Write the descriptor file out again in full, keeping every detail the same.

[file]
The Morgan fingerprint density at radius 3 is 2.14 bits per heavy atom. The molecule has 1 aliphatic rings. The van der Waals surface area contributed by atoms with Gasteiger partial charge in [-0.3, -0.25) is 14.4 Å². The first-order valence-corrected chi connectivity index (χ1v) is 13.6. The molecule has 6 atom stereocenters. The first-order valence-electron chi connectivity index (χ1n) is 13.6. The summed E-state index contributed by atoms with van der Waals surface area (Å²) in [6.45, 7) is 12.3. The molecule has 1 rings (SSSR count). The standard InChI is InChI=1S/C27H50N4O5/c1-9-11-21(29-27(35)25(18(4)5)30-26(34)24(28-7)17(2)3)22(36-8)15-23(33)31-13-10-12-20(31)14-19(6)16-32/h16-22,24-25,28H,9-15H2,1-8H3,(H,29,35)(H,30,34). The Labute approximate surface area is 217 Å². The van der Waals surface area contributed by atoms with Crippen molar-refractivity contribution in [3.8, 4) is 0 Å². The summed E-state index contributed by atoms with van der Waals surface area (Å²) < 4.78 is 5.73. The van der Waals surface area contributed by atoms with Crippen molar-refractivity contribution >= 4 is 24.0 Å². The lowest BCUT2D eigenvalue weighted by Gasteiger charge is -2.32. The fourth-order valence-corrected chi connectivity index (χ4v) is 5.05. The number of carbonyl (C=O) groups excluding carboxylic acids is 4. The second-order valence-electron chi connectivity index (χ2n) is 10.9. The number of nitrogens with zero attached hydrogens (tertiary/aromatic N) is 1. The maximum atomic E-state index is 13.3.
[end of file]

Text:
The Morgan fingerprint density at radius 3 is 2.14 bits per heavy atom. The molecule has 1 aliphatic rings. The van der Waals surface area contributed by atoms with Gasteiger partial charge in [-0.3, -0.25) is 14.4 Å². The first-order valence-corrected chi connectivity index (χ1v) is 13.6. The molecule has 6 atom stereocenters. The first-order valence-electron chi connectivity index (χ1n) is 13.6. The summed E-state index contributed by atoms with van der Waals surface area (Å²) in [6.45, 7) is 12.3. The molecule has 1 rings (SSSR count). The standard InChI is InChI=1S/C27H50N4O5/c1-9-11-21(29-27(35)25(18(4)5)30-26(34)24(28-7)17(2)3)22(36-8)15-23(33)31-13-10-12-20(31)14-19(6)16-32/h16-22,24-25,28H,9-15H2,1-8H3,(H,29,35)(H,30,34). The Labute approximate surface area is 217 Å². The van der Waals surface area contributed by atoms with Crippen molar-refractivity contribution in [3.8, 4) is 0 Å². The summed E-state index contributed by atoms with van der Waals surface area (Å²) < 4.78 is 5.73. The van der Waals surface area contributed by atoms with Crippen molar-refractivity contribution >= 4 is 24.0 Å². The lowest BCUT2D eigenvalue weighted by Gasteiger charge is -2.32. The fourth-order valence-corrected chi connectivity index (χ4v) is 5.05. The number of carbonyl (C=O) groups excluding carboxylic acids is 4. The second-order valence-electron chi connectivity index (χ2n) is 10.9. The number of nitrogens with zero attached hydrogens (tertiary/aromatic N) is 1. The maximum atomic E-state index is 13.3.